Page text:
The supply chain is one of the last core functions of business to be disrupted by technology. In many sectors, today’s supply chain is no different to the supply chain used by Henry Ford, with people still using pen and paper to manually record inventory, and telephone calls to manage relationships with suppliers. The supply chain has also been poorly served by legacy players and handheld barcode scanners that are slow, unreliable and can cost five times more than software compatible with off-the-shelf smartphone technology.

With the advent of the on-demand economy and increased levels of competitiveness, the time is ripe for supply chain disruption, and Scandit is leading the way.

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Following the success of last year’s inaugural State of European Tech report, Atomico has teamed up with Slush once again to produce an in-depth look at what’s going on in the European tech ecosystem.

We set out to establish a clear picture of how Europe's ecosystem has evolved in 2016, and where we need to do more to better support our entrepreneurs and tech talent. With thanks to this year’s data partners – LinkedIn, Meetup, Stack Overflow, Dealroom.co, and the London Stock Exchange amongst others – we’ve identified three major trends underlying the growing influence and success of the
European technology industry.

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Online video content has exploded over the last few years, and consumers have come to expect high-quality video anywhere, and on any device. As we go forward, this presents a huge technical challenge. It’s the web’s next big problem, but it’s also a huge market opportunity: the time spent watching online video is still less than 20% of linear TV programming. As the viewing habits of millennials become the norm, and new technology like VR and 360 degree video comes to fruition, the web will need to adapt.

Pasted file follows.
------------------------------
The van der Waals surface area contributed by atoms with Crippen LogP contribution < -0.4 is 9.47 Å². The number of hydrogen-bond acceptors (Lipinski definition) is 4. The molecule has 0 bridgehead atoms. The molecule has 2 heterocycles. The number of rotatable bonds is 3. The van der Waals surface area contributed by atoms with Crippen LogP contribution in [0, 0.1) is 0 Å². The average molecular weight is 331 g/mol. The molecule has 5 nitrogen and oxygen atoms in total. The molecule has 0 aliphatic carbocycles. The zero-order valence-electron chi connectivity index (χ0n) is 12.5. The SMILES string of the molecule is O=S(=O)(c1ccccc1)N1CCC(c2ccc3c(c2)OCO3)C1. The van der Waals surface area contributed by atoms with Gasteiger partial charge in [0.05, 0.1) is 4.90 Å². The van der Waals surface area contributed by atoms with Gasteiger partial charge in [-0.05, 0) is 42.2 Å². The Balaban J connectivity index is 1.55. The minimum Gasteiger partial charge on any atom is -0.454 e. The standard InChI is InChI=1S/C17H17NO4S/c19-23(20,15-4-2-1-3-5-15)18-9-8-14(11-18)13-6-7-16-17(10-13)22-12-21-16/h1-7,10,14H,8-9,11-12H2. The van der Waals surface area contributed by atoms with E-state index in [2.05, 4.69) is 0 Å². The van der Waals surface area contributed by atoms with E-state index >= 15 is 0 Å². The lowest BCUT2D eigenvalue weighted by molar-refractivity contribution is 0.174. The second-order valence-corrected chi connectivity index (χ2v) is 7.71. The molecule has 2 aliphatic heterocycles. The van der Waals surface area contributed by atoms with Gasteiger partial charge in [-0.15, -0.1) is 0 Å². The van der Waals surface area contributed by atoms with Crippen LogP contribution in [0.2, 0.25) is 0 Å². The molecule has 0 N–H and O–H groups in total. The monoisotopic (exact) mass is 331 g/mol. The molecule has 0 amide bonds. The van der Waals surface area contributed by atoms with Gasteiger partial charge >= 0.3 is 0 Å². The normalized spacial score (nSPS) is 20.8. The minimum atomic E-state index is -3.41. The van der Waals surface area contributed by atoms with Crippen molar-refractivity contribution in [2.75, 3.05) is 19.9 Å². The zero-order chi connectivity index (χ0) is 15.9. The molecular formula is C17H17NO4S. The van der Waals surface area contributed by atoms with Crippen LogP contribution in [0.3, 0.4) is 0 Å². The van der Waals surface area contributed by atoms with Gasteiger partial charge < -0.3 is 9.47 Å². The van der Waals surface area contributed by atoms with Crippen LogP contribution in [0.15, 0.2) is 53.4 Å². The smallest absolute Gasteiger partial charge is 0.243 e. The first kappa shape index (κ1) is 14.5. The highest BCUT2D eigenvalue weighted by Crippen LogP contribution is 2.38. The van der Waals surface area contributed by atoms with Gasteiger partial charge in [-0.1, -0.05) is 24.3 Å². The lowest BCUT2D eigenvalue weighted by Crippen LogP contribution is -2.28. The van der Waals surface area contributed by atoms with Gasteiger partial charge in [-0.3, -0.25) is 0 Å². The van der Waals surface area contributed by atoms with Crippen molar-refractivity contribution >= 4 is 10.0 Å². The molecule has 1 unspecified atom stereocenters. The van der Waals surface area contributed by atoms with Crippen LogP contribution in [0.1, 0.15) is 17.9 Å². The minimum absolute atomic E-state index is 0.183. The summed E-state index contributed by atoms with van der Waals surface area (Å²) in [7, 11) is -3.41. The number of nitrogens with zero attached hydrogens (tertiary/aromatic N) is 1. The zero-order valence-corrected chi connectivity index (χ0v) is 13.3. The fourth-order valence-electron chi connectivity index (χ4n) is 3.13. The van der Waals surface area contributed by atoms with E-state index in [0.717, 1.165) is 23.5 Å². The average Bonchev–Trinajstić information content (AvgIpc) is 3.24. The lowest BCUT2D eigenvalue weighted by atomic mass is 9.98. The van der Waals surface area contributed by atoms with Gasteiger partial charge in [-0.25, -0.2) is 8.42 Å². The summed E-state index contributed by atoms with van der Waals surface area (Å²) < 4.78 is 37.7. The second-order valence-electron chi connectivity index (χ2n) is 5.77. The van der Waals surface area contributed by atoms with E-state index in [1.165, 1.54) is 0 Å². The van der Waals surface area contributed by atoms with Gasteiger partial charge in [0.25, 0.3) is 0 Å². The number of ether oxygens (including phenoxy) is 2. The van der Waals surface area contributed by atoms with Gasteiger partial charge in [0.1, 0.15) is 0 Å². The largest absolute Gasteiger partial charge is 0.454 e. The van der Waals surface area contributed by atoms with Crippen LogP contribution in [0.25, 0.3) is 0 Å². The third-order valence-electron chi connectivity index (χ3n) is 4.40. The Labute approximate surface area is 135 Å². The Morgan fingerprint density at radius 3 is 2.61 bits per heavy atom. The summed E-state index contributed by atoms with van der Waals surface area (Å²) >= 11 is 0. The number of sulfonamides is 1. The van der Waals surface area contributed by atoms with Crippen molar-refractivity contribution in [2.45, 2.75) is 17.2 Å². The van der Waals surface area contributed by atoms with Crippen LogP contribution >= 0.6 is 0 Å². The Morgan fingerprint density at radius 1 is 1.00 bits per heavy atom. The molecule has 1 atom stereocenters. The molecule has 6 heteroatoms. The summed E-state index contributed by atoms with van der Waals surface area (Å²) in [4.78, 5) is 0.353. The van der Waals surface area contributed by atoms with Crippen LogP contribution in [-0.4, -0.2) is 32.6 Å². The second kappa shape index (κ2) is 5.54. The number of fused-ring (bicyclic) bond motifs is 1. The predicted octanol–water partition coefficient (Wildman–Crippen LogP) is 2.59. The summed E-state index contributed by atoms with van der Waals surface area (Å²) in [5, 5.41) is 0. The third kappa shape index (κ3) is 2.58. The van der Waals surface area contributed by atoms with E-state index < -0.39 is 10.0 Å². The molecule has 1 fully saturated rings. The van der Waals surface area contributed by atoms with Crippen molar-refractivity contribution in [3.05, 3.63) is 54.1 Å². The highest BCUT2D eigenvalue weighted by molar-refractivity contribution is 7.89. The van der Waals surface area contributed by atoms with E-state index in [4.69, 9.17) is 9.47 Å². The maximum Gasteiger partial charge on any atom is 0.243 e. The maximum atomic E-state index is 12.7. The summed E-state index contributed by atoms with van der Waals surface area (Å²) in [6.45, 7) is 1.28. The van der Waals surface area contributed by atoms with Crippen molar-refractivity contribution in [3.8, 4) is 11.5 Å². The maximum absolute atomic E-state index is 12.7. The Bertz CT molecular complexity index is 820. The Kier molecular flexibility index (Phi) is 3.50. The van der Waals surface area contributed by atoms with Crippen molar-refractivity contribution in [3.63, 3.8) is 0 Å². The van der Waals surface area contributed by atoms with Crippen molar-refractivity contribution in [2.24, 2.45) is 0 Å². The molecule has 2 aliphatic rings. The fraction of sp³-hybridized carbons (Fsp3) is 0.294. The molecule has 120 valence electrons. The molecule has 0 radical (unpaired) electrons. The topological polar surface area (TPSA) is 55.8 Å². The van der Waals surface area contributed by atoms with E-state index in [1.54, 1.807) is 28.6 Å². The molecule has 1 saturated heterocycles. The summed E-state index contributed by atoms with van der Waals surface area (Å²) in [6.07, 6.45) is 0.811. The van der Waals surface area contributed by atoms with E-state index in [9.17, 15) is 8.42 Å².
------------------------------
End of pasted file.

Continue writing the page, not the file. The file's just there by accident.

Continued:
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This is the best time in history to be a technology entrepreneur in Europe, or indeed outside Silicon Valley.

Over the past decade, the start-up world has undergone huge change. As data we published last year showed, the majority of billion-dollar internet companies founded since 2003 were actually built outside the Valley. For me personally, the journey has been eye-opening – from the early days at Skype, when most people dismissed the idea of building a company from Sweden, to today, when Atomico is proud to be an investor in Supercell, Truecaller, Klarna, ZocDoc and other successful companies that started life in places like Helsinki, Stockholm, New York, London and elsewhere.

How has a change this dramatic been possible in such a short time?

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